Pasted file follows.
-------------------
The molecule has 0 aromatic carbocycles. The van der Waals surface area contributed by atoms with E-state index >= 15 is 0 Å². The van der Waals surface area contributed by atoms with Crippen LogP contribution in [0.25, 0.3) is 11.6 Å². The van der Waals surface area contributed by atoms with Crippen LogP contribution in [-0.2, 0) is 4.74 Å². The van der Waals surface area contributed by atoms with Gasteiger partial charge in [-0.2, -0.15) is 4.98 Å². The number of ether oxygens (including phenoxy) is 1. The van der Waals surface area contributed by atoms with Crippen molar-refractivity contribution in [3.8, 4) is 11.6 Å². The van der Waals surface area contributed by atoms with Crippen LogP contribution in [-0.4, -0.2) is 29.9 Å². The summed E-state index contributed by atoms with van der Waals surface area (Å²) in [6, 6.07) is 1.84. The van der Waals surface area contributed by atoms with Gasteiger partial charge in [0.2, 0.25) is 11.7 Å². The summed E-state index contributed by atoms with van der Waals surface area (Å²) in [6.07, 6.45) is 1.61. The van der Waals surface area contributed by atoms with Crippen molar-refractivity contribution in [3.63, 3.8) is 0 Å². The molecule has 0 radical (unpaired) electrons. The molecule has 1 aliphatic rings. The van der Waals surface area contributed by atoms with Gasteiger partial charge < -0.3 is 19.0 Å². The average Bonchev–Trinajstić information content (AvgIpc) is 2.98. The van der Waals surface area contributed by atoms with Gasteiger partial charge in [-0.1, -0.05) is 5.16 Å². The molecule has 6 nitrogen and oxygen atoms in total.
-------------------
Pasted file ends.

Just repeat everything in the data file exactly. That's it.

The molecule has 0 aromatic carbocycles. The van der Waals surface area contributed by atoms with E-state index >= 15 is 0 Å². The van der Waals surface area contributed by atoms with Crippen LogP contribution in [0.25, 0.3) is 11.6 Å². The van der Waals surface area contributed by atoms with Crippen LogP contribution in [-0.2, 0) is 4.74 Å². The van der Waals surface area contributed by atoms with Gasteiger partial charge in [-0.2, -0.15) is 4.98 Å². The number of ether oxygens (including phenoxy) is 1. The van der Waals surface area contributed by atoms with Crippen molar-refractivity contribution in [3.8, 4) is 11.6 Å². The van der Waals surface area contributed by atoms with Crippen LogP contribution in [-0.4, -0.2) is 29.9 Å². The summed E-state index contributed by atoms with van der Waals surface area (Å²) in [6, 6.07) is 1.84. The van der Waals surface area contributed by atoms with Gasteiger partial charge in [0.2, 0.25) is 11.7 Å². The summed E-state index contributed by atoms with van der Waals surface area (Å²) in [6.07, 6.45) is 1.61. The van der Waals surface area contributed by atoms with Crippen molar-refractivity contribution in [3.63, 3.8) is 0 Å². The molecule has 0 radical (unpaired) electrons. The molecule has 1 aliphatic rings. The van der Waals surface area contributed by atoms with Gasteiger partial charge < -0.3 is 19.0 Å². The average Bonchev–Trinajstić information content (AvgIpc) is 2.98. The van der Waals surface area contributed by atoms with Gasteiger partial charge in [-0.1, -0.05) is 5.16 Å². The molecule has 6 nitrogen and oxygen atoms in total.